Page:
Striking workers at Impala’s Marula mine likely to resume work

7 July 2014 (Last Updated July 7th, 2014 18:30)

More than 2,000 wildcat strikers at South Africa's Marula mine, which is owned by Impala Platinum, are expected to return to work today.

More than 2,000 wildcat strikers at South Africa's Marula mine, which is owned by Impala Platinum, are expected to return to work today.

Representatives of the striking employees held discussions with the company and promised to resume work, reported The Wall Street Journal.

Impala spokesman Johan Theron said: "They agreed in principle to raise the issues through formal channels. There were a whole bunch of things that they're not happy with."

"Our leaders there have been told by unknown people to vacate their offices in 48 hours or they will be killed."

The wildcat strike started on Friday, when workers of the mine raised issues ranging from union representation to wages.

The incident follows the recently ended five-month strike for a wage rise in South Africa. Around 70,000 platinum workers participated in the protest, led by the Association of Mineworkers and Construction Union (AMCU).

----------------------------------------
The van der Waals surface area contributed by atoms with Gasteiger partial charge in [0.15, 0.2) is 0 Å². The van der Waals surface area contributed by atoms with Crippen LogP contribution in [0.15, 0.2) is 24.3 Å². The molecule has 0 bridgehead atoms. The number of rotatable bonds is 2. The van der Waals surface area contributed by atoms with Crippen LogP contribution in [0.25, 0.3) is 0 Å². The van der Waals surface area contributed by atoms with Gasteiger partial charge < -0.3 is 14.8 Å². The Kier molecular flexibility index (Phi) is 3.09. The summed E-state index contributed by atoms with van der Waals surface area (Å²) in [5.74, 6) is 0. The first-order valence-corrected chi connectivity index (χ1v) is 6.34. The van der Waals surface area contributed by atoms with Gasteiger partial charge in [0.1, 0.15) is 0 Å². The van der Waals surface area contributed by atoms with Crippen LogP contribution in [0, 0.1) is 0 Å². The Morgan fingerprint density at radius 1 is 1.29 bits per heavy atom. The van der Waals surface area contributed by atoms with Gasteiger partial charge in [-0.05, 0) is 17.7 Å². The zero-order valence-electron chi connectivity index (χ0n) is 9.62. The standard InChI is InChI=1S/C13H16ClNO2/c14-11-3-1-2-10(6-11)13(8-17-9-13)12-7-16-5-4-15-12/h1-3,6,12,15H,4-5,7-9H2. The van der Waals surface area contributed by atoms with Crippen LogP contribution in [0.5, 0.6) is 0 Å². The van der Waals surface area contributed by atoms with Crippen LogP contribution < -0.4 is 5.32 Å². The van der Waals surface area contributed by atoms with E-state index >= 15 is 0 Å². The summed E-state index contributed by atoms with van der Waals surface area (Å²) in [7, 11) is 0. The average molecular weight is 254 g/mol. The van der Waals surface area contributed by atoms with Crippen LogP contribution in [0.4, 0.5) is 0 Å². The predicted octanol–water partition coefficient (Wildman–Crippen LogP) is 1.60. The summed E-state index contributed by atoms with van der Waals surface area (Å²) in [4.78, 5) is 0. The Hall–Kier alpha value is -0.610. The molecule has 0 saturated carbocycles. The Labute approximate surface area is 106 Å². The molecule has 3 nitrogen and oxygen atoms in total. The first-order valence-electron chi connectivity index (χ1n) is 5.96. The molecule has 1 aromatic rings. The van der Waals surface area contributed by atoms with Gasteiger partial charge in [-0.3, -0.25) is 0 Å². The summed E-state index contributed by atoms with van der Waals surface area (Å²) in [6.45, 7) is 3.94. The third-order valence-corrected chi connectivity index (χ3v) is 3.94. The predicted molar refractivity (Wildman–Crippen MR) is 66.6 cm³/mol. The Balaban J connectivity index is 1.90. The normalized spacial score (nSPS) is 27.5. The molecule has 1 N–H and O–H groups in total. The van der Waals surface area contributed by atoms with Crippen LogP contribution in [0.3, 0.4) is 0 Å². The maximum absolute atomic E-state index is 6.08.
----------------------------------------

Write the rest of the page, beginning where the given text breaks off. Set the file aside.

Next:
The Marula Mine is unionised by the National Union of Mineworkers (NUM), which was not part of the five-month strike.

However, the NUM was quoted by The Wall Street Journal as saying that it was not behind the Marula strike and accused its rival union, the AMCU, of starting the action at the mine.

Impala said it suspects that the striking miners will demand a similar offer to that awarded to workers in the AMCU.

Meanwhile, tensions in the area continue to build as NUM was quoted by Reuters as saying: "A workers' committee has been set-up there which is leading the strike. Our leaders there have been told by unknown people to vacate their offices in 48 hours or they will be killed."

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